Hogsback on Holden

PART of the reason why the Australian population refuses to acknowledge the outsized contribution coal has made to the economy and history of the nation is a basic ignorance about its identity.
Hogsback on Holden Hogsback on Holden Hogsback on Holden Hogsback on Holden Hogsback on Holden

Instead, there are outdated slogans and truisms about why Australia is such a great place and what it means to be an Australian.

Coal, it seems, has been dropped out of the narrative.

This has been very amply demonstrated by the hand wringing in some quarters this week about the demise of the Holden brand car.  

"Footballs, meat pies, kangaroos and Holden cars," went the famous jingle that some people cannot seem to forget.

Hogsback's first car was a HQ Holden and his memories of it was that it had crappy suspension and was a veritable gas guzzler.

That is partly because it was manufactured under a regime of protectionism that effectively ensured US automobile maker General Motors could make and sell the car with little competition.

As protectionism was gradually removed it became clear that it did not have a lot of the features of German and Japanese models.

Compare this with the Australian coal industry, which operates in a truly global unregulated market and must stand up on its own two feet without government assistance.

The success of the Australian coal industry is testimony to Aussie ingenuity, perseverance, and pursuit of excellence.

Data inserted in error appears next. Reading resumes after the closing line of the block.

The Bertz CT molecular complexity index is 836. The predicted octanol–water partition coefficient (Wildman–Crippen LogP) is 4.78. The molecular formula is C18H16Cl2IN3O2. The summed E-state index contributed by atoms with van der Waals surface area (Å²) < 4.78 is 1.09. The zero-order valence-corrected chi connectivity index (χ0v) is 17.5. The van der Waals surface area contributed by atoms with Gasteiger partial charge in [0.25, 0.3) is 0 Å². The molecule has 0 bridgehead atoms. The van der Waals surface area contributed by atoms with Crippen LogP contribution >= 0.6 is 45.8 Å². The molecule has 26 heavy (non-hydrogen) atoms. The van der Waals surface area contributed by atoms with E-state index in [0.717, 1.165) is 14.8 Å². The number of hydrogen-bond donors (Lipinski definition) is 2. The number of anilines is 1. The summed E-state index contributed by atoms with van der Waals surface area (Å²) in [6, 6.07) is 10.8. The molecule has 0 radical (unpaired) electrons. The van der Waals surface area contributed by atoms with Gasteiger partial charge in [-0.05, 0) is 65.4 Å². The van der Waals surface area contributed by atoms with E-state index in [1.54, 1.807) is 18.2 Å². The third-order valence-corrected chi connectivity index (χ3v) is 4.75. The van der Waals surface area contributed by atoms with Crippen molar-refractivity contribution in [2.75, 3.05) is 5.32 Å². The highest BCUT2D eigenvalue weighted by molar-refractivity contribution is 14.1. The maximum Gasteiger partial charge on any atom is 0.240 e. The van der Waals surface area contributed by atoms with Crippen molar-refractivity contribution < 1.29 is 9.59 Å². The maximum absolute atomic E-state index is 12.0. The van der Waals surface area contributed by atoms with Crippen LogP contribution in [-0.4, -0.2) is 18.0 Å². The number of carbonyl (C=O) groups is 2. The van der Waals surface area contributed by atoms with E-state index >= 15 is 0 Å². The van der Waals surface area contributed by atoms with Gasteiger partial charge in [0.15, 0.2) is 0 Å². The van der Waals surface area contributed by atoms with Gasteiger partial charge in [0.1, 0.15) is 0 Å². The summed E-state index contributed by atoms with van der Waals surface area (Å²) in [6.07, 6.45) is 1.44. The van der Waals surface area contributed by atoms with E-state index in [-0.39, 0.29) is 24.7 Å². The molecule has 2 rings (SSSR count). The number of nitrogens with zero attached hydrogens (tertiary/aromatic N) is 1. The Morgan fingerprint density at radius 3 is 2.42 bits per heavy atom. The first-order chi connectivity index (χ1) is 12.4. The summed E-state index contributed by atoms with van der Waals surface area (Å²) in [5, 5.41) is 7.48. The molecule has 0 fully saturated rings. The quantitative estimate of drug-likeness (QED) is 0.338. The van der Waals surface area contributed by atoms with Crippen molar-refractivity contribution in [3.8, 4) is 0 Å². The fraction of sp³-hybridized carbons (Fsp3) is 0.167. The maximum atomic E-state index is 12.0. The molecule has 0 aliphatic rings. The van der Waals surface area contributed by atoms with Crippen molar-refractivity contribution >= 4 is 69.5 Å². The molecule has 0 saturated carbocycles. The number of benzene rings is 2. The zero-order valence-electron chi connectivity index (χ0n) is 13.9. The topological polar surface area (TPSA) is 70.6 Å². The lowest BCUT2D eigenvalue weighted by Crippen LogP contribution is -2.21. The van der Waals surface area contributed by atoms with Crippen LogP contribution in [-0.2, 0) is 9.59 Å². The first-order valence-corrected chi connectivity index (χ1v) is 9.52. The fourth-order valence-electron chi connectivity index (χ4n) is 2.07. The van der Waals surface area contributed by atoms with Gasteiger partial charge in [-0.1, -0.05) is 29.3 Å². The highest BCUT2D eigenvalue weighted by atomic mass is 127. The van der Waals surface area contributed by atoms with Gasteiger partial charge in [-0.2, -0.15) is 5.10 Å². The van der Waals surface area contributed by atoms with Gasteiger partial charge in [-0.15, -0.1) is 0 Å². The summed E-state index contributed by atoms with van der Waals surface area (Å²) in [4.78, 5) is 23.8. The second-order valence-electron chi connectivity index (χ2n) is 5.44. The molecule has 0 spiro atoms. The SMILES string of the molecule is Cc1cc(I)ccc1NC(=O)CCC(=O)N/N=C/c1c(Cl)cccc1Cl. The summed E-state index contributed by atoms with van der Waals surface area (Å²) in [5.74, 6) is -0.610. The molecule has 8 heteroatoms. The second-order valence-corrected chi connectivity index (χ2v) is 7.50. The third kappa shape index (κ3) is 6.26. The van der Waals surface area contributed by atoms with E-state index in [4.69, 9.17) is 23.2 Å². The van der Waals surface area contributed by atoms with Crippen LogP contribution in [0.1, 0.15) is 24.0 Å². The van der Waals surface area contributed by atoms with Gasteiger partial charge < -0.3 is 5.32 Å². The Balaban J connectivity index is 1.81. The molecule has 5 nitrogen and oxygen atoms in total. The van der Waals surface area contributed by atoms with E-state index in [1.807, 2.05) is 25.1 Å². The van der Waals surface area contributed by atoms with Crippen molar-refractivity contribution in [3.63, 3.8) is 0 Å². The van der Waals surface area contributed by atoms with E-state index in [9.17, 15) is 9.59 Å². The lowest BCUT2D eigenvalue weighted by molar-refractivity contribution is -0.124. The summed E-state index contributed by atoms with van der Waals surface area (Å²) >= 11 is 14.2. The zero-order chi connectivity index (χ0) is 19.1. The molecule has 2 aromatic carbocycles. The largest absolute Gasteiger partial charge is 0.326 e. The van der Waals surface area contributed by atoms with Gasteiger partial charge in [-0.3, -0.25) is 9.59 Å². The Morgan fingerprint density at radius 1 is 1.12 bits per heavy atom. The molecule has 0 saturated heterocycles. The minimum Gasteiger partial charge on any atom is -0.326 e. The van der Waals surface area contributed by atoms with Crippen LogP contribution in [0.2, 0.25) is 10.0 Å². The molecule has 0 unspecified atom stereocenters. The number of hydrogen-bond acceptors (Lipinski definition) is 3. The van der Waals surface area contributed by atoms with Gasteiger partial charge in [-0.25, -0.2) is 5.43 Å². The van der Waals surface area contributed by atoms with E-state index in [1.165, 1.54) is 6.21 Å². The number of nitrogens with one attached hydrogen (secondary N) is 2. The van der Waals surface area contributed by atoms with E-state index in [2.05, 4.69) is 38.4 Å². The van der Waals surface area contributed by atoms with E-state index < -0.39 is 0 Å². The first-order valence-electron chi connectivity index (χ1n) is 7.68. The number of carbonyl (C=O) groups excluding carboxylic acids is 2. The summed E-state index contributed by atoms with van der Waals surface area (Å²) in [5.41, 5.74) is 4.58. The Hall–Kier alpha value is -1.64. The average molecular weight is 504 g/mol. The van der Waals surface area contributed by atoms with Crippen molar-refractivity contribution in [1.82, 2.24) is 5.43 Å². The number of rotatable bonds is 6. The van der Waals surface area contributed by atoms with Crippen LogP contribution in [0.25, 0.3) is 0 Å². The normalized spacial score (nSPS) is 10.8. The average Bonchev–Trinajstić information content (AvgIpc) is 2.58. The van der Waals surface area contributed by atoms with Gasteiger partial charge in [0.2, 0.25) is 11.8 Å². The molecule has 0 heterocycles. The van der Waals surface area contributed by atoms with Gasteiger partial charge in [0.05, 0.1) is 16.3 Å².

Yet, the general public have no idea about its history and its role in establishing the base for the country's present day prosperity.

Instead, the coal industry is regarded as the boogey man responsible for all of the country's ills.

Data by research group Alva shows that in the period since the 2019-2020 summer bushfire season, which started back in October and went up to and including January 23, the coal industry has been referenced in more than 25,000 pieces of content focusing on the Australian fires across print, online and social media.

This is a remarkable increase of 650% on 2018-19, in which only 3300 pieces of content were published and a 780% increase on 2017-18.

"Looking at the 2019-2020 data in more detail also reveals a pertinent finding; when the volumes are presented longitudinally, we can clearly observe a sharp increase in the frequency with which discussion of the bushfires is linked to coal, tied into the worsening of the situation," the Alva report states.

Despite the fact many mine coal personnel were involved in fighting the bushfires in regional areas such as the Hunter Valley and Lithgow, the coal industry is blamed for being the root cause of the fires.

Yet again, it is coal that is the bad guy and not the hero.

Hogsback reckons it is about time the population constructed a new jingle about being Australian that takes out "Holden" and puts in "coal".